My wife moaned lightly as she awoke from her slumber, and I gently pulled her against me in the bed, lightly planting a kiss on her temple. "Good morning, beautiful," I whispered against her ear, smiling. I felt her nuzzle my neck, her warm breath comforting. I softly twirled a section of her hair around my ring finger, thinking of our wedding day, which was not too long ago. Evelyn was stunning in her tightly fitted bodice and floor length dress, glittering in the afternoon sunlight. Her hair was loose, expressing her care-free personality. I remember seeing the joy on her face as we said our vows; when we said the two words that changed our lives forever.
"Evelyn?" I whispered, inhaling the fresh scent of her hair. She didn't respond, so I sat up in the bed and gently moved her hair away from her face. "Evie?"
Suddenly, she frantically sat up in the bed as well, her eyes wide burning into mine. She gasped out, "He's here," and collapsed back onto the mattress abruptly.
"Evie? Are you alright?" This wasn't typical behaviour on her part. In fact, I was starting to become alarmed. She wasn't answering me. "Evelyn!" I shook her shoulders with no response. My fingers rushed to her neck, but I couldn't feel a pulse. A tear ran down my face, and I couldn't breathe as I found no pulse in her wrist either. I ran my hands over her mouth, dreading the outcome I could foretell.
She had died.
The phone. With shaky hands, as well as a broken heart, I dialed 911 on my phone. The lines were busy! "No, no, no, no!" The phone flies from my hands and hits the wall with a thump, but it's barely audible my yelling. What did I do to deserve this? I'd only had her to myself for two years! The love of my life, gone in the blink of an eye.
I rushed back into the bedroom and wiped the tears from my cheeks. What to do with her body, I wasn't sure. Slowly, I walked to her and stoked her cheek delicately. She was still warm. I checked her vitals once more, and even tried chest compressions, but she was gone.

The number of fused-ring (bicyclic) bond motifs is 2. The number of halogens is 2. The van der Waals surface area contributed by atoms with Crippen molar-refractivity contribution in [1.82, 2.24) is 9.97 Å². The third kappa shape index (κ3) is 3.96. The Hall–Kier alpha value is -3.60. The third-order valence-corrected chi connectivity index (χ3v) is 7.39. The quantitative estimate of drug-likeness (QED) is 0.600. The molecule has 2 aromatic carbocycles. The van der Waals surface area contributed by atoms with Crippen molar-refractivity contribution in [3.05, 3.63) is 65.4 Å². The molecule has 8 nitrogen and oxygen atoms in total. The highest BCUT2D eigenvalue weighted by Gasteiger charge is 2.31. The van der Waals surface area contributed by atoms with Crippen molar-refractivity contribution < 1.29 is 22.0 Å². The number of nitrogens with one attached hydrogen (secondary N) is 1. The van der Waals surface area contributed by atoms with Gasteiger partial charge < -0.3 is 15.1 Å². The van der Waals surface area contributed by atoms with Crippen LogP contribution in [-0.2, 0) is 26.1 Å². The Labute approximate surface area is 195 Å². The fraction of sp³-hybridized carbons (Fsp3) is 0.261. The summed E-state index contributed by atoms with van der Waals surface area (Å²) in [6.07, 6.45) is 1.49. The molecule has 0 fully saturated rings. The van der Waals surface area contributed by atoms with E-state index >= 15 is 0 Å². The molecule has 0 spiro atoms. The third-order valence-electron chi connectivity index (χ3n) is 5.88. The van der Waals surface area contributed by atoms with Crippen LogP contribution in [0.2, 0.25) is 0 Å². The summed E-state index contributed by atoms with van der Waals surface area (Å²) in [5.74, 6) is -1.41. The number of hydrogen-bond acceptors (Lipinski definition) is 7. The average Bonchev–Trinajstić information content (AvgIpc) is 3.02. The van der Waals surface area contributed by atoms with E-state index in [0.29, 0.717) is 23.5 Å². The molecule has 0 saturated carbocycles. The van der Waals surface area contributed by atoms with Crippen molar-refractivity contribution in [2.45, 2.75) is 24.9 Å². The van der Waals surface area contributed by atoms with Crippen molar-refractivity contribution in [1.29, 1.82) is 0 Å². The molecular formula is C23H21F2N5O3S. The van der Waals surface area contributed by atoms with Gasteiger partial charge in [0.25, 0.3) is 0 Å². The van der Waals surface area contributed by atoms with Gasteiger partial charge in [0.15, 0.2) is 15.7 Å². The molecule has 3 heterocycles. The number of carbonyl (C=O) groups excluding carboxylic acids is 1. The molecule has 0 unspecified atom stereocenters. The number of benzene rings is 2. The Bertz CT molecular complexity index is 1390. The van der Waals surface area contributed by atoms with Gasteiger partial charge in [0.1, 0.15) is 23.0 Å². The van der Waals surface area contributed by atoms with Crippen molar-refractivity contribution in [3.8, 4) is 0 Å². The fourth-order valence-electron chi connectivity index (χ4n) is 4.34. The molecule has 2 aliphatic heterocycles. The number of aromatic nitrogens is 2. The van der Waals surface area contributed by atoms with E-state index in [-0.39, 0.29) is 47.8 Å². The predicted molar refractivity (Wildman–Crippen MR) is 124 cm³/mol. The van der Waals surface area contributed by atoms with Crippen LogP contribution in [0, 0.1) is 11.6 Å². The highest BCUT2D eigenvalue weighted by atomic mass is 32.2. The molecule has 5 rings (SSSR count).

A sob is choked back and I gently closed her eyes. Her expression seemed to be surprised and mildly afraid. I thought about what she had said. "He's here." What did she mean? Obviously, no one was in our house. None of this seemed to be lining up.
I slowly closed the door to the bedroom and exited the house through the patio door. My hands were shaking profoundly, so I gripped one of the white support beams on our small porch. My wife and I were never close with any of our neighbors, but I recalled that an older woman moved here recently of whom Evelyn knew. She told me that her name was Mrs. Hightower, and Evelyn used to drive her to church, which she used to attend before she met me.
I decided the best thing to do would be to consult her. Hopefully she wouldn't give me some religious crap; ask me to pray with her or something.
I jogged to her door and rang her doorbell. Some sort of small dog scampered to the door and started barking. I hated small dogs. Other than the yippy dog, I didn't hear any movement in the house. "Mrs. Hightower?" I knocked loudly and waited some more. Still nothing.
I tried the doorknob and it was unlocked. The small Pomeranian violently jumped on my legs, yipping with the excitement of something new. "Get off of me!" I growled. The dog followed me around the whole house as I searched for Mrs. Hightower. While searching her kitchen, I glanced out the window into the backyard and saw a dark lump in the grass.